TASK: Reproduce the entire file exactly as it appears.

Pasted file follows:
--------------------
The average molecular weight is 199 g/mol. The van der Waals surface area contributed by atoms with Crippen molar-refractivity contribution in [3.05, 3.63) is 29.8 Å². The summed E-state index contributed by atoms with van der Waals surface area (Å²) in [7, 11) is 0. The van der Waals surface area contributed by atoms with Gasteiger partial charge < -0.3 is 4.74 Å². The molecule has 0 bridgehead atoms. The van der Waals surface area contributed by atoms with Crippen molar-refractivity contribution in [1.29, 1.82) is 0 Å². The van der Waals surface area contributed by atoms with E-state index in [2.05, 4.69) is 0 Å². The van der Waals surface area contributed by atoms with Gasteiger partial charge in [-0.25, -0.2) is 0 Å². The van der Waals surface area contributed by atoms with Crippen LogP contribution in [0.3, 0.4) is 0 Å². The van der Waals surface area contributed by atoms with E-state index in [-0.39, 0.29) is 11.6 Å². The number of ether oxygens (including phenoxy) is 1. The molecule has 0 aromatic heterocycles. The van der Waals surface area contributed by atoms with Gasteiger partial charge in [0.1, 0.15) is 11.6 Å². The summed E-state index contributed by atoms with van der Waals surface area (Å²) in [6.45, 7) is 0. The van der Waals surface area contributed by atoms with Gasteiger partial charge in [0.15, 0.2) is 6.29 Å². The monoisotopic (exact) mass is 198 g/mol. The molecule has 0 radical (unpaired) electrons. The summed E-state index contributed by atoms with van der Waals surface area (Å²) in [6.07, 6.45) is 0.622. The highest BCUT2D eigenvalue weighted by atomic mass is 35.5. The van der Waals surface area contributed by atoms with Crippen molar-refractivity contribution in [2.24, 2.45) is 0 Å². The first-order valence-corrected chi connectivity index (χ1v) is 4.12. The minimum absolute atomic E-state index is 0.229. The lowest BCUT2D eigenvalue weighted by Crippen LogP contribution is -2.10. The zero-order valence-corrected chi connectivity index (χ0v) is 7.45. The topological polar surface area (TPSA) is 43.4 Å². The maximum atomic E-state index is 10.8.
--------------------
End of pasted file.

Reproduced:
The average molecular weight is 199 g/mol. The van der Waals surface area contributed by atoms with Crippen molar-refractivity contribution in [3.05, 3.63) is 29.8 Å². The summed E-state index contributed by atoms with van der Waals surface area (Å²) in [7, 11) is 0. The van der Waals surface area contributed by atoms with Gasteiger partial charge < -0.3 is 4.74 Å². The molecule has 0 bridgehead atoms. The van der Waals surface area contributed by atoms with Crippen molar-refractivity contribution in [1.29, 1.82) is 0 Å². The van der Waals surface area contributed by atoms with E-state index in [2.05, 4.69) is 0 Å². The van der Waals surface area contributed by atoms with Gasteiger partial charge in [-0.25, -0.2) is 0 Å². The van der Waals surface area contributed by atoms with Crippen LogP contribution in [0.3, 0.4) is 0 Å². The van der Waals surface area contributed by atoms with E-state index in [-0.39, 0.29) is 11.6 Å². The number of ether oxygens (including phenoxy) is 1. The molecule has 0 aromatic heterocycles. The van der Waals surface area contributed by atoms with Gasteiger partial charge in [0.1, 0.15) is 11.6 Å². The summed E-state index contributed by atoms with van der Waals surface area (Å²) in [6.45, 7) is 0. The van der Waals surface area contributed by atoms with Gasteiger partial charge in [0.15, 0.2) is 6.29 Å². The monoisotopic (exact) mass is 198 g/mol. The molecule has 0 radical (unpaired) electrons. The summed E-state index contributed by atoms with van der Waals surface area (Å²) in [6.07, 6.45) is 0.622. The highest BCUT2D eigenvalue weighted by atomic mass is 35.5. The van der Waals surface area contributed by atoms with Crippen molar-refractivity contribution in [2.24, 2.45) is 0 Å². The first-order valence-corrected chi connectivity index (χ1v) is 4.12. The minimum absolute atomic E-state index is 0.229. The lowest BCUT2D eigenvalue weighted by Crippen LogP contribution is -2.10. The zero-order valence-corrected chi connectivity index (χ0v) is 7.45. The topological polar surface area (TPSA) is 43.4 Å². The maximum atomic E-state index is 10.8.